The Europeana New Professionals Task Force is working to better support young, new and emerging professionals as they enter and navigate the field of cultural heritage. The Task Force team have been identifying challenges facing new professionals and aim to deliver recommendations for the implementation of a new professionals programme in January 2021. Throughout 2020, the Task Force has been progressing its work and collaborating with external individuals, organisations and initiatives to feed into sustainable recommendations for the mutual growth and development of both new and experienced professionals within the Europeana Network Association. One of these collaborations has been with the European Students’ Association for Cultural Heritage (ESACH), which Task Force Members Marius and Carlota lead.
ESACH is a youth-led network of students and young professionals within cultural heritage. Its driving reflections are: how do we engage with the past elements of our culture(s)? How and why do we protect culture as an element of a contemporary cultural system? What do younger generations consider as heritage, and how do they envision to safeguard and experience it? In 2020, more than 120 ESACH members make cultural heritage visible, from the local level to the European sphere, joined by the idea of 'Sharing Heritage'. Below, Marius and Carlota discuss ESACH’s work and involvement in the New Professionals Task Force.
ESACH provides a number of different activities around youth engagement in cultural heritage. Why is this important?
Marius: For me it is all about establishing new ways of communicating and discussing heritage. But there also are tangible and positive outcomes for all those involved in our projects, like building up CVs, acquiring new abilities and developing a professional network for the future.
Carlota: Cultural heritage is an essential part of our future. It is part of our identities, our cities and regions, our sense of emotional belonging, and essential for sustainable development. By increasing youth participation in cultural heritage, we make sure that young people can decide the kind of world they want to live in the future. It is a direct form of empowerment that takes into consideration culture as a basic human right.
Why did you want to get involved with Europeana’s New Professionals Task Force?
Marius: First, because Europeana for me stands out for a way of communicating heritage that adapts to the societal implications of our digitised societies. Second and most importantly, because talking about New Professionals means talking about those shaping the notion of cultural heritage for the future!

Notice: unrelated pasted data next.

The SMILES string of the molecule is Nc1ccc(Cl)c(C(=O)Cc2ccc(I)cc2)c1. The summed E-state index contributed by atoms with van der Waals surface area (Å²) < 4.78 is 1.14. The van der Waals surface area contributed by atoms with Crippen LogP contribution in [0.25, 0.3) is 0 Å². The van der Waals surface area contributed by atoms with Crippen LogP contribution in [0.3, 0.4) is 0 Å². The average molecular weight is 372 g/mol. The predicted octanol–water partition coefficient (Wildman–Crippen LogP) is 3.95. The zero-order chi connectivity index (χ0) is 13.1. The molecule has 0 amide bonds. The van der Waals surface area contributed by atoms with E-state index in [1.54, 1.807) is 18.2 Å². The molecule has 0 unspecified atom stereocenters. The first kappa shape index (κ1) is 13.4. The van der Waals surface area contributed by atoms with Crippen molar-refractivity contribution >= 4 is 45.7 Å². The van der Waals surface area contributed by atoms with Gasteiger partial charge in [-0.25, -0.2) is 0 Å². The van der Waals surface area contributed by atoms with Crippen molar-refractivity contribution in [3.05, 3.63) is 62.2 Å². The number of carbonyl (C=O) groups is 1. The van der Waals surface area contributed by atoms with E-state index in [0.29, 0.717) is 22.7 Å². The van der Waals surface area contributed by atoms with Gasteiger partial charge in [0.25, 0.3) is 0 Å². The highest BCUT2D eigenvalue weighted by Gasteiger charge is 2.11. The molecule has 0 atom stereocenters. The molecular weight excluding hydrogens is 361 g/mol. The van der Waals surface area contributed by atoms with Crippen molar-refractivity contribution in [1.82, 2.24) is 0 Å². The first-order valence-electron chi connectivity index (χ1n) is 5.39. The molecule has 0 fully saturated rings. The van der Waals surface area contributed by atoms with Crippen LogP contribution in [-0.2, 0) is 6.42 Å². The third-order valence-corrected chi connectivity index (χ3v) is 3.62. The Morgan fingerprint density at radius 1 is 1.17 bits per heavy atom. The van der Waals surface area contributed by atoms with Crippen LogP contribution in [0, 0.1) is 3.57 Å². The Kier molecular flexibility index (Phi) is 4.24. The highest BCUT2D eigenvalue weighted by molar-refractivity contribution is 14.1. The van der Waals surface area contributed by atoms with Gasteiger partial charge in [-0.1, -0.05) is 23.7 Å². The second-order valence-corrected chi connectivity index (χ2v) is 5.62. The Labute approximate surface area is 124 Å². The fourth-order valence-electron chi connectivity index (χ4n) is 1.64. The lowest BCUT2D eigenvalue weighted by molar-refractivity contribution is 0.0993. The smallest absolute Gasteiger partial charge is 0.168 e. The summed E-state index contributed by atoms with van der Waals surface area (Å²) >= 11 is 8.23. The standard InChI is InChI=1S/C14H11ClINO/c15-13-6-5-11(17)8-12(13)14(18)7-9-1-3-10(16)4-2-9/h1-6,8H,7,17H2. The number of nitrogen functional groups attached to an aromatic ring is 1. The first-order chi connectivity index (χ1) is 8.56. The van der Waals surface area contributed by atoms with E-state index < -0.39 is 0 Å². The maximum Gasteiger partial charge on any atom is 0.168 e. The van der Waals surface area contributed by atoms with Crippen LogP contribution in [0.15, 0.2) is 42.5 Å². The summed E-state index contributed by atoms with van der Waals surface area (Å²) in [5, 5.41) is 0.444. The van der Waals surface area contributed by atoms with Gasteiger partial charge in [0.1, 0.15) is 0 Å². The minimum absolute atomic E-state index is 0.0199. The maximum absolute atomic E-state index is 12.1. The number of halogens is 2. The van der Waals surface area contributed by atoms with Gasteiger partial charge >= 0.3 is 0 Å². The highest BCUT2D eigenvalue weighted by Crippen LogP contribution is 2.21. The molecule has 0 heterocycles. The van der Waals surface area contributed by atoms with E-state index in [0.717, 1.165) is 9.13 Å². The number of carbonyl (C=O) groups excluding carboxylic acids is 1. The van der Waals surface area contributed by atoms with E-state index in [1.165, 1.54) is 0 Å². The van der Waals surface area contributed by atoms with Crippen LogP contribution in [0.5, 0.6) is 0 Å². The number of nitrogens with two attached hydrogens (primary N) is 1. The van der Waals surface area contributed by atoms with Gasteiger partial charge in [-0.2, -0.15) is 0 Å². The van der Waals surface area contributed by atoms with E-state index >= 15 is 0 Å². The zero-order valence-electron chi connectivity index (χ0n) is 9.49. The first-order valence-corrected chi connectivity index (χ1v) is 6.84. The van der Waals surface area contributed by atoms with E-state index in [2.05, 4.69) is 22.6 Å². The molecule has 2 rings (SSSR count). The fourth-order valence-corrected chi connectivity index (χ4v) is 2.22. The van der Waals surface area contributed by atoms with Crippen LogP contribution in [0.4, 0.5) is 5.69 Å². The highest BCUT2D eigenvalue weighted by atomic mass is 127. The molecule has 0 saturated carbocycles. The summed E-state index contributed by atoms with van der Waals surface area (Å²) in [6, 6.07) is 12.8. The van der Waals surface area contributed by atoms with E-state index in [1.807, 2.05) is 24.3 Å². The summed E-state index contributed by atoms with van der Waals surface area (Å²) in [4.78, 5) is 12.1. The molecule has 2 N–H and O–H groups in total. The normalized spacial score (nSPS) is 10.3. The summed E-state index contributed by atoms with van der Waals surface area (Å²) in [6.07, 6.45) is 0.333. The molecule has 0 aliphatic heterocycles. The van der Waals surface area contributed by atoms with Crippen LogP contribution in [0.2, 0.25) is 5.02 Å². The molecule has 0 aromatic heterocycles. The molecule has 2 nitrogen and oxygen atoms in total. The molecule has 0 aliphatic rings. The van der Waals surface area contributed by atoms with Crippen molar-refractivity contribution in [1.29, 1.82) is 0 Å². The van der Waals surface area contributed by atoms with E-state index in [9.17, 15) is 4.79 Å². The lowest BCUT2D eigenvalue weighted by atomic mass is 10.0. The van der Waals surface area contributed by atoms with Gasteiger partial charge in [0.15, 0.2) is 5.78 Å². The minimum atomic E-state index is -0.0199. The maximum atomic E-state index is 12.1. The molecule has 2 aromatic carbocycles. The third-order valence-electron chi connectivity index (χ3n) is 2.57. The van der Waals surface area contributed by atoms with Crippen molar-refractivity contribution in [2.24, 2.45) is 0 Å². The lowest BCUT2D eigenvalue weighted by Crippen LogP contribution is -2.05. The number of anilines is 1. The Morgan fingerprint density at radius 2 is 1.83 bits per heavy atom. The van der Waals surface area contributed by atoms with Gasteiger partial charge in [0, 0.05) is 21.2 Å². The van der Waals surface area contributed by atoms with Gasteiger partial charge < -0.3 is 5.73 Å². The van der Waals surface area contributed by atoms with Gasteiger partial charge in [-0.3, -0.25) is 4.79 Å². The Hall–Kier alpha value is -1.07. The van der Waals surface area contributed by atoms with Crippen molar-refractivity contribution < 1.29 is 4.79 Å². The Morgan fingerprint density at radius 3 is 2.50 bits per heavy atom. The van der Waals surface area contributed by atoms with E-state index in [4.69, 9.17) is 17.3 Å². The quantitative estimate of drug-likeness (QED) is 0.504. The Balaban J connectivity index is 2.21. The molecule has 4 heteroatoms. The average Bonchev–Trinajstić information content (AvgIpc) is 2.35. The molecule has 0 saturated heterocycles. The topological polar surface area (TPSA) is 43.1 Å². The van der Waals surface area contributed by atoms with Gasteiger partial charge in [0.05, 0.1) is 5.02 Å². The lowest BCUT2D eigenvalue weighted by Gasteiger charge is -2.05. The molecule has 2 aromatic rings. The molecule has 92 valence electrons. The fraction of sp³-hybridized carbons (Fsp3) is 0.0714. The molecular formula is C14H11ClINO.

Carlota: I really admire Europeana’s values and work towards making the cultural heritage sector more open, accessible and up-to-date, so I was very excited with the opportunity to collaborate. At the same time, new professionals usually start being students, so I thought it was great on Europeana’s side to think forward and already start considering this fact when developing the recommendations of the New Professionals Task Force.
What are the key challenges facing students and new professionals?
Marius: I think the greatest challenge for students is to get an idea of the different ways you can work in and with cultural heritage. Regarding new professionals I would say that it is all about finding access and building an own network. It also involves the contractual conditions for entry-level jobs, although the conditions and challenges differ quite significantly between several European countries.
Carlota: The current health crisis has hugely affected students and new professionals. On the one hand, the suspension of in-presence teaching and the move towards online learning has affected students in a number of ways: students are increasingly isolated and disconnected, and are finding it difficult to carry out their studies due to the closure of libraries and archives. The dependence on technology has especially disadvantaged students from lower socio-economic backgrounds or those in rural areas. On the other hand, new professionals, especially young professionals and recent graduates, have been affected by the economic crisis that has hit the cultural sector, as they tend to hold temporary contracts which are more easily terminated or not renewed.
How can established organisations and experienced professionals support new professionals and/or involve youth participation in cultural heritage?
Marius: There is an easy answer to that: including and listening! Together with our institutional partner Europa Nostra we are working on establishing ESACH as a bridge between students, young and emerging professionals, giving them a gateway to established institutions in the field within Europe.
Carlota: Organisations can set up an internship program, making sure that enough budget is allocated to pay interns a living wage, and establish dedicated programs for the ongoing education and training of new professionals. Experienced professionals can provide invaluable mentoring, raise their voice against unpaid and exploitative hiring practices, and use their position to promote and enhance the initiatives of students and new professionals.
What have you planned for the coming year?
Marius: We have a wide program of online, face-to-face events and publications ahead. This academic year, we are developing an online conference series called ESACH Talks!, which features short presentations by members followed by a group discussion. And we just launched a call for the ESACH / Europa Nostra Internship program, which will start in the new year.
Carlota: Our 2020 Conference had to be cancelled due to the pandemic, but we are planning to carry out the next one in Madrid in Spring 2021. Finally, the ESACH Book Advances in interdisciplinary cultural heritage studies is out now, featuring essays and articles written by students and young professionals.